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Letters About Literature, the Library of Congress reading-and-writing contest now in its 26th year, is accepting applications beginning Nov. 1 for the 2018-19 cycle. For the first time, letters will be submitted electronically. Letters About Literature asks students in grades 4-12 to read a book, poem, speech or essay by an author, living or dead, to think about how that work affected them and to write to the author on the work’s impact.Click here for more information.
Hello subscribers. We have big news to share with you in this update!crowd.loc.govWe recently launched crowd.loc.gov, an exciting new crowdsourcing project. Volunteer to transcribe, tag, or review documents to make them searchable for everyone and get a front row seat to history while you’re at it. Choose which project to work on -- letters sent to Abraham Lincoln or Clara Barton's diaries among others. If you’re a baseball fan you can examine Branch Rickey’s scouting reports to see how he sized up players. Who knows what you’ll discover? Follow the project on Twitter at Crowd_LOC. Watch Live on Nov. 19 at 10 a.m. ET: Tune in for a livestreamed event to commemorate the 155th anniversary of the Gettysburg Address and to kick off the #LettersToLincoln transcription challenge. Watch the #LettersToLincoln event on YouTube or on loc.gov.Watch Movies on loc.gov in the National Screening RoomThe National Screening Room showcases the riches of the Library’s moving image collection and makes otherwise unavailable movies, both copyrighted and in the public domain, freely accessible to viewers worldwide. The films range from fiction and non-fiction to home movies to newsreels, covering a period of more than a hundred years. More content will be added every month. Watch home movies from George and Ira Gershwin to get started!Personal Snapshots: Picturing the Vietnam WarThe Library’s Veterans History Project (VHP) just launched “Personal Snapshots: Picturing the Vietnam War.” This curated presentation features images of the Vietnam War from those who served in it. One of the collections is from G. Mike Mabe, a self-described “low-rank infantryman” who served with the 101st Airborne Division. Mabe’s photographs depict scenes of his everyday life in Vietnam: pulling kitchen patrol duty, interactions with Vietnamese civilians and eating c-rations on the hood of his jeep.Voices Remembering Slavery: Freed People Tell Their StoriesThis collection is now available in a new and improved format. These extraordinary recordings of former slaves took place between 1932 and 1975 in nine states. Twenty-three interviewees discuss how they felt about slavery, slaveholders, coercion of slaves, their families, and freedom. The individuals documented in this presentation have much to say about living as African Americans from the 1870s to the 1930s, and beyond.Mary Church Terrell PapersThe papers of educator, lecturer, suffragist, and civil rights activist Mary Church Terrell (1863-1954) are now online! The collection consists of approximately 13,000 documents and includes diaries, correspondence, speeches and writings primarily focusing on Terrell's career as an advocate of women's rights and equal treatment of African Americans. You can explore Mary Church Terrell's life and work further by helping to transcribe her papers in our new crowdsourcing project!What would you like to see in these "New on the Web" updates? Let us know at email@example.com.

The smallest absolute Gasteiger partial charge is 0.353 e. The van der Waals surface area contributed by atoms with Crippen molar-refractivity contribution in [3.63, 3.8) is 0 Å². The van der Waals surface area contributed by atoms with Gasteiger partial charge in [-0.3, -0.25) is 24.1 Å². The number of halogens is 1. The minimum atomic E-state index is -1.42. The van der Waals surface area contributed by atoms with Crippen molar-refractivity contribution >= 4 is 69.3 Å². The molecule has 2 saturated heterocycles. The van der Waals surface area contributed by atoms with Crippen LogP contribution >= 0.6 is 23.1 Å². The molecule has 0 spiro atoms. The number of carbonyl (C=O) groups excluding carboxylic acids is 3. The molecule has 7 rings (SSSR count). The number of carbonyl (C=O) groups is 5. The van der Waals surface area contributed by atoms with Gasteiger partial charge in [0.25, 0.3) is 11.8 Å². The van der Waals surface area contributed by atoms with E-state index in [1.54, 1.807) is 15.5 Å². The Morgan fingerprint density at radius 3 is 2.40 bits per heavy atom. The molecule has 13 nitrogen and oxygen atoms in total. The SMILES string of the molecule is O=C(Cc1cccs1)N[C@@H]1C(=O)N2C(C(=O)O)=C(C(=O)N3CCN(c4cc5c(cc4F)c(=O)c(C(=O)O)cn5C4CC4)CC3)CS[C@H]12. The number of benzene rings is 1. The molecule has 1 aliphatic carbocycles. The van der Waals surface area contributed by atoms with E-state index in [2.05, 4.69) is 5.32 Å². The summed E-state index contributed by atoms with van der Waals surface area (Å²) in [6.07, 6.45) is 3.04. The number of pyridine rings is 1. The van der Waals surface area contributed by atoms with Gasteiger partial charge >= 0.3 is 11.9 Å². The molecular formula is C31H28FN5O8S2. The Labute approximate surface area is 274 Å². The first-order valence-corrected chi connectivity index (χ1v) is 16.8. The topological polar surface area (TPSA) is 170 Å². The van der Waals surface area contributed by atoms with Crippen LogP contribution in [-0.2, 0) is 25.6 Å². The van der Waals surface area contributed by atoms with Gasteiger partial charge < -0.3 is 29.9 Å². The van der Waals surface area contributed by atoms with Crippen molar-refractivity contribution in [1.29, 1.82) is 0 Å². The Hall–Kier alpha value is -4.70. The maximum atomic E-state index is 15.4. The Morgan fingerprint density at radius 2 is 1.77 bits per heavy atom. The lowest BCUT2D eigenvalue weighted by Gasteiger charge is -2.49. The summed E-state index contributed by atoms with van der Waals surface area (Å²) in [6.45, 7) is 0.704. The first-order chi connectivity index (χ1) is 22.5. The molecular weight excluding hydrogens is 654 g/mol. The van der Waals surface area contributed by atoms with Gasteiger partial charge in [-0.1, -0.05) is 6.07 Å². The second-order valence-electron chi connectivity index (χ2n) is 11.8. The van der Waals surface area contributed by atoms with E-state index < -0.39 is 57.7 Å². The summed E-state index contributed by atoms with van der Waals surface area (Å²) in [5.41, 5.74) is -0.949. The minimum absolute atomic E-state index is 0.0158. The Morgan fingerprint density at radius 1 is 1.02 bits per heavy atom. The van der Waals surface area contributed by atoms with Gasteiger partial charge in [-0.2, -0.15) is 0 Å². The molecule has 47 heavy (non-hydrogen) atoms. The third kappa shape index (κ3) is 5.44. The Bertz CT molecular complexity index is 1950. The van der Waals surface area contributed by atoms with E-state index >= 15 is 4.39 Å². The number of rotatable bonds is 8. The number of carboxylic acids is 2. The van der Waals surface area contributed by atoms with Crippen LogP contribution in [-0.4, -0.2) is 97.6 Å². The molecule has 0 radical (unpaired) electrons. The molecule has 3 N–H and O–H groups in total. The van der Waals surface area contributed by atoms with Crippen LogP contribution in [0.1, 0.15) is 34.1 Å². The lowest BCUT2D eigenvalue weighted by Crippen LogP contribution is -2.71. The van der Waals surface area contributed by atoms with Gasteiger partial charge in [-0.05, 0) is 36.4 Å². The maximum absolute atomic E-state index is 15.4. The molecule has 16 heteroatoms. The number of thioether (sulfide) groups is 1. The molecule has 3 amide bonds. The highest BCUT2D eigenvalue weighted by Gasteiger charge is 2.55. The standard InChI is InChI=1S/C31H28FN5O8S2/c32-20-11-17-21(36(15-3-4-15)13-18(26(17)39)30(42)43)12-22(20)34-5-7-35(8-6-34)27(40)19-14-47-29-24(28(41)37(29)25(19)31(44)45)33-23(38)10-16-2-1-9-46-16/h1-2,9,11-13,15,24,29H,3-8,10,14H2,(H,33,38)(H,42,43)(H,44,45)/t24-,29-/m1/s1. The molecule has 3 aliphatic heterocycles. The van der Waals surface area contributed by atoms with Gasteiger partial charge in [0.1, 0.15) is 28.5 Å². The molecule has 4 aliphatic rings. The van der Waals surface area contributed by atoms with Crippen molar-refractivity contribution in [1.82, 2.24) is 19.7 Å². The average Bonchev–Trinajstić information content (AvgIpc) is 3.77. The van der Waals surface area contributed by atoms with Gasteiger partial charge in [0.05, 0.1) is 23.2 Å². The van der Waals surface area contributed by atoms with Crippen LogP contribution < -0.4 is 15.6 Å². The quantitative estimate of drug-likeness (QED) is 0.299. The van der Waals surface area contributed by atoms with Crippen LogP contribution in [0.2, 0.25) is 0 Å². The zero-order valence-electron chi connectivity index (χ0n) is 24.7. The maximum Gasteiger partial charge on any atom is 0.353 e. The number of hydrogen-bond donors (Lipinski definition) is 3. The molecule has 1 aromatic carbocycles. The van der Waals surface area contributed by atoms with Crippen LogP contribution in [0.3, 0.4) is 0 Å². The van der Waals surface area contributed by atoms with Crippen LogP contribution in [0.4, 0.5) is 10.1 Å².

Mdou Moctar is a Tuareg guitarist from a small village in the Azawagh desert of Niger. He plays in the tradition of desert guitar popularized by groups like Tinariwen and Bombino, but adds his own personal touches to the genre.Click here to watch the video.
Performance by the Sattriya Dance Company with the Dancing Monks of Assam. Sattriya is a dance form which is more than 500 years old, and which comes from the Vaishnavite monasteries of Assam northeast India. The dance was not accessible to women for centuries.Click here to watch the video.
Every four years the White House Historical Association (WHHA) convenes the Presidential Sites Summit, bringing together leading presidential historians to discuss insight into the management and outreach of presidential libraries, historic homes, and museums.Click here to watch the video.